Hiss Golden Messenger songs create feelings to which devoted listeners attach their own meanings and memories with each repeated spin. Throughout Terms of Surrender, those feelings range from fearful to celebratory. But perhaps the title track—with its refrain of “I’m gonna give it/ but don’t make me say it/ It’s one thing to bend it, my love, but another to break it”—best summarizes the nature of Taylor’s work as a musician, father and spouse, and cultural communicator on this album. He explains, “Terms of Surrender is part apology, part plea, part love letter. It’s about how much of the most important parts of ourselves we can sacrifice and still feel like we’re living the life that we thought we wanted.”
18 and over. All sales are final. Review your order carefully, there are no refunds for any reason. Tickets are non-transferable. No tickets are mailed to you, your name will be on the will call list night of show. Night of show (1) bring a valid government issued ID and (2) print your confirmation e-mail and bring with you night of show. Come hungry! Check out Globe Hall’s award winning BBQ!
Gifted with a unique ability to fuse musical genres and influences to craft songs that feel fresh and wholly her own, with her new album Putting On Airs, Erin Rae has thrown down a direct challenge to the stereotype of what a Southern singer should be. Both lyrically and sonically, she strikes a fiercely independent chord, proudly releasing a deeply personal record that reflects her own upbringing in Tennessee, including the prejudices and injustices that she witnessed as a child that continue to impact her life to this day. According to Rae, "this album was born out of a need to do some healing work in my personal life, in order to address some fears and patterns of mine to allow my true feelings to come to the surface."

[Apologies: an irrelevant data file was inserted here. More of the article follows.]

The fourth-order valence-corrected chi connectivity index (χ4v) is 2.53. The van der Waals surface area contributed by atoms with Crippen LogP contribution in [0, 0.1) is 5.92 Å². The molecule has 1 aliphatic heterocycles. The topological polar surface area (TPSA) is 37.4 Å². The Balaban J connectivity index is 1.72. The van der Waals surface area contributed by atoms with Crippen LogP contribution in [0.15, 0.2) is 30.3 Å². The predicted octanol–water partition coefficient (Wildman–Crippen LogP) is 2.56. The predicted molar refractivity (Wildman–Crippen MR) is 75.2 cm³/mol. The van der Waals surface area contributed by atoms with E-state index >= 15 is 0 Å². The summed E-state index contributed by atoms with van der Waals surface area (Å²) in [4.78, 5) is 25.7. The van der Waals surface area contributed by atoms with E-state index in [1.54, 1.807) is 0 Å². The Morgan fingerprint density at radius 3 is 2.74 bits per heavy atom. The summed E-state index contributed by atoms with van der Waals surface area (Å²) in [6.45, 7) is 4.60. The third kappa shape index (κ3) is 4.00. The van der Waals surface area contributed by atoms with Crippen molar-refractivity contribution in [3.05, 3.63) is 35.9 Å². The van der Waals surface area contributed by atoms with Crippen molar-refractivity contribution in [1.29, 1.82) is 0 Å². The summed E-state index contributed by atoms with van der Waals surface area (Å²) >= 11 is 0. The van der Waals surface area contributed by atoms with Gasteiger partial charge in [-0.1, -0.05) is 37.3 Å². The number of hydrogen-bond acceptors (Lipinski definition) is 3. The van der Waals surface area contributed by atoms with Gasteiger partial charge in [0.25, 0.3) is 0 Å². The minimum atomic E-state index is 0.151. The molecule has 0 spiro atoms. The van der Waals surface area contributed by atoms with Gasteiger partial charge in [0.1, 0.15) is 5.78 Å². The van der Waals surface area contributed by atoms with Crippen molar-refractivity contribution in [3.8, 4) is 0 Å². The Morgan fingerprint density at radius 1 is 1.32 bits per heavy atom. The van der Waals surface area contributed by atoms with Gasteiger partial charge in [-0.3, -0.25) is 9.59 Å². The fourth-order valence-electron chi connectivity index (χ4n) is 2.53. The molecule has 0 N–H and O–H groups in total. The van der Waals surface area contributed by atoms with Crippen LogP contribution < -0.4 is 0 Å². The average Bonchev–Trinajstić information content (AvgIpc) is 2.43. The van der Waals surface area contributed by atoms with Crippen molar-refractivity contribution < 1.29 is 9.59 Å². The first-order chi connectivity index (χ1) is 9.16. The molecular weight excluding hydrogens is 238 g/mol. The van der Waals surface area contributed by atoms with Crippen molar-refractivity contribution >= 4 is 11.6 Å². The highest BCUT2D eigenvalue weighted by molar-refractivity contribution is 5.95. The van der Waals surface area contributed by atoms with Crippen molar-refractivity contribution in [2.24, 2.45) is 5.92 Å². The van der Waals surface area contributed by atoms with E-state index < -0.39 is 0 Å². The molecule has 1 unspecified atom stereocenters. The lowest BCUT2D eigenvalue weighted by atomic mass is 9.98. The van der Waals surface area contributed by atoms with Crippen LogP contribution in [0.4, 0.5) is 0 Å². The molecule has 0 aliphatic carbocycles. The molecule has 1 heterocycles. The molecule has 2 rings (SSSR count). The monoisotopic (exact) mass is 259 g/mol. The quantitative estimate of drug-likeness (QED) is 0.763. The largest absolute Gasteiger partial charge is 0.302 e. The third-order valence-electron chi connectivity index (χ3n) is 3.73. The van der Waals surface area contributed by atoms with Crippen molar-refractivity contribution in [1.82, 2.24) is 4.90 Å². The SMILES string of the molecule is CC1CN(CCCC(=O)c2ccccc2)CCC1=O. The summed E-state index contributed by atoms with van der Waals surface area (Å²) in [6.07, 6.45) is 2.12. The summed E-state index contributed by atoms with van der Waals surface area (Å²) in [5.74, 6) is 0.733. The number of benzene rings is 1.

Buoying the release is Rae’s reputation as an enthralling live performer, which has earned her the respect of Nashville peers and music notables alike, including Grammy Award winner John Paul White, who has signed her to his Florence, Alabama-based label, Single Lock Records. Rae joins a Single Lock roster that includes Nicole Atkins, St. Paul And The Broken Bones, and White himself, who said “When I first heard Erin’s compelling voice, I knew nothing about her. It was live, with no intro (she was opening for friends of mine), and I was instantly transfixed. I couldn’t wait to engage, and that’s something I very seldom feel, much less do. I was thrilled to find out her personality was as engaging as her voice and songs, and that she was looking for a home. I couldn’t be happier to be hitching our wagons together.”
Recorded in the dead of winter at The Refuge, a historic former Franciscan monastery-turned-creative space on Wisconsin’s Fox River, the isolated environment created the perfect setting for Erin and her bandmates to track these genre-busting songs, using the chapel and other unique spaces within the cavernous building to explore new sonic boundaries, all while continuing to showcase Erin’s trademark vocals and song-serving restraint first heard on her critically-acclaimed 2015 debut album, Soon Enough.
The unique sound of the record is inspired by the innovative 1960s European production techniques from artists like the Beatles and Francoise Hardy, paired alongside the restraint and minimalism of modern artists like Wilco and Richard Hawley, bridging the sonic gap between classic songwriting and a modern indie-rock ethos. The album was co-produced by engineer Dan Knobler (Rodney Crowell, Tift Merritt) and multi-instrumentalist Jerry Bernhardt. Dominic Billett also served an integral role in the collective that worked together to create the album’s innovative and varied sonic pallet, providing the perfect soundscape for Erin’s soothing vocals, bathing everything in the warmth and purity that has become her trademark sound.